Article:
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Monday, March 9, 2009

The Fish Still Life 3-Jean-Baptiste-Siméon Chardin


Jean-Baptiste-Siméon Chardin (16991779) was an 18th-century French painter. He is considered a master of still life.He favored simple yet beautifully textured still lifes, sensitively handled domestic interiors and genre paintings. Simple, even stark, paintings of common household items, are elevated to an iconic idealization through his uncanny ability to capture the effects of light. He was a master of textures, shapes, and composition, and his impeccable drawing skill reflects his thorough understanding of the volumetric occupancy of space. This understanding of the three dimensional matrix allowed him to fill his paintings with the soft diffusion of light which appear to fill the air around the objects he painted. His brush carresses the form almost as if it emulates the light which passes over and reveals. One can feel the delight he had in painting the reflected lights and shiny glints of light which emerge out of the shadow. Largely self-taught, he was greatly influenced by the realism and subject matter of the 17th-century Dutch and Flemish masters. In 1728, The painting illustrated here, The Ray, gained for him admission to the Académie Royale de Peinture et de Sculpture.His love of truth and nature endeared him to advanced thinkers in France, the encyclopédistes in Denis Diderot's circle. Detecting a moral value in Chardin that was lacking in Boucher, Diderot became his chief intellectual supporter. "It is the business of art," he argued in 1765, "to touch and to move, and to do this by getting close to nature." Chardin epitomized that ambition at work: "Welcome back, great magician, with your mute compositions! How eloquently they speak to the artist! How much they tell him about the representation of Nature, the science of color and harmony! How freely the air flows around these objects!" "This is unfathomable wizardry. Thick coats of color are laid one on top of another, and their effect transpires from below upwards. At other times one might suppose that a mist had blown over the canvas: or again that a light foam had been thrown over it Draw close and everything becomes blurred, flattens out and disappears: draw away and everything is recreated and reproduced."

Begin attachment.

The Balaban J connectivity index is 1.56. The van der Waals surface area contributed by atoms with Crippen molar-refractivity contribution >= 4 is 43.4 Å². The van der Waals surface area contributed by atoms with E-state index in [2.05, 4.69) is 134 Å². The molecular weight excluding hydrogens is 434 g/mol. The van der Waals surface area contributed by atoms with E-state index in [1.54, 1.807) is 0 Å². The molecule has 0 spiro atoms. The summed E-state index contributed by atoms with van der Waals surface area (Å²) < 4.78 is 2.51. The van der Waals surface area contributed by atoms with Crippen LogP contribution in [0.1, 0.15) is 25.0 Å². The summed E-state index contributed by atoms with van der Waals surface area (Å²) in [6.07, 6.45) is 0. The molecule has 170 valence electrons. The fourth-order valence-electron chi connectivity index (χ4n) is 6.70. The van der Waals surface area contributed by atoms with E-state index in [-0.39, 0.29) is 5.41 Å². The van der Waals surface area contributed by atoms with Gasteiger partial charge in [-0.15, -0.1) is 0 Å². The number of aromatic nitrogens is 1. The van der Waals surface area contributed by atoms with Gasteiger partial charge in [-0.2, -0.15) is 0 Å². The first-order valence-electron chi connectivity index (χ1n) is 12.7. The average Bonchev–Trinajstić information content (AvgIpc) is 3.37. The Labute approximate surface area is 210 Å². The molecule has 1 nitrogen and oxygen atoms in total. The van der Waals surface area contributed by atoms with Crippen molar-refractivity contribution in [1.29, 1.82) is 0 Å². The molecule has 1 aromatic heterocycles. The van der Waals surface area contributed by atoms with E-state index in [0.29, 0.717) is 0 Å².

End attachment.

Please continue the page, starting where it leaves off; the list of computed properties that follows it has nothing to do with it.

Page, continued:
2 comments:

Walter Lynn Mosley said...

I love these Chardin paintings, and thanks for the elucidating series on history of fish in the still life. Thanks.

jeff f said...

Chardin is one of my favorites.
Recently I have been looking at a lot of Anne Vallayer-Coster's work as I just bought a wonderful book on her.

There is not much known about whom she studied with but I suspect she spent a lot of time studying Chardin's work.